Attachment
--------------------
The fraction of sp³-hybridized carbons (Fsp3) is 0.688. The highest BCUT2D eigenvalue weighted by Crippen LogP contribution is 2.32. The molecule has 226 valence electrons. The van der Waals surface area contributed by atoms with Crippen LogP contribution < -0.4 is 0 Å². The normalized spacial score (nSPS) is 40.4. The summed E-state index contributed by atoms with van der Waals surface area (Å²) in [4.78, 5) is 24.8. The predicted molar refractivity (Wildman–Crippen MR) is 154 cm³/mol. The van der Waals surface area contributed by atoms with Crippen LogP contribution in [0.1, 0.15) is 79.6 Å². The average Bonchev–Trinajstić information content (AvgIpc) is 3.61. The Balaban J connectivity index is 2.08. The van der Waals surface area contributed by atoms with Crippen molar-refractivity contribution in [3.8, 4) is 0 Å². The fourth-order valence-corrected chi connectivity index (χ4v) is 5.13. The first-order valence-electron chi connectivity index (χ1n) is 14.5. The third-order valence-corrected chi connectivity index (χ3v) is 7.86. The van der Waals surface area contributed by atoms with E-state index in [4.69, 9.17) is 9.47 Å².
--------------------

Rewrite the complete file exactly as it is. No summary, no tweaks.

The fraction of sp³-hybridized carbons (Fsp3) is 0.688. The highest BCUT2D eigenvalue weighted by Crippen LogP contribution is 2.32. The molecule has 226 valence electrons. The van der Waals surface area contributed by atoms with Crippen LogP contribution < -0.4 is 0 Å². The normalized spacial score (nSPS) is 40.4. The summed E-state index contributed by atoms with van der Waals surface area (Å²) in [4.78, 5) is 24.8. The predicted molar refractivity (Wildman–Crippen MR) is 154 cm³/mol. The van der Waals surface area contributed by atoms with Crippen LogP contribution in [0.1, 0.15) is 79.6 Å². The average Bonchev–Trinajstić information content (AvgIpc) is 3.61. The Balaban J connectivity index is 2.08. The van der Waals surface area contributed by atoms with Crippen molar-refractivity contribution in [3.8, 4) is 0 Å². The fourth-order valence-corrected chi connectivity index (χ4v) is 5.13. The first-order valence-electron chi connectivity index (χ1n) is 14.5. The third-order valence-corrected chi connectivity index (χ3v) is 7.86. The van der Waals surface area contributed by atoms with E-state index in [4.69, 9.17) is 9.47 Å².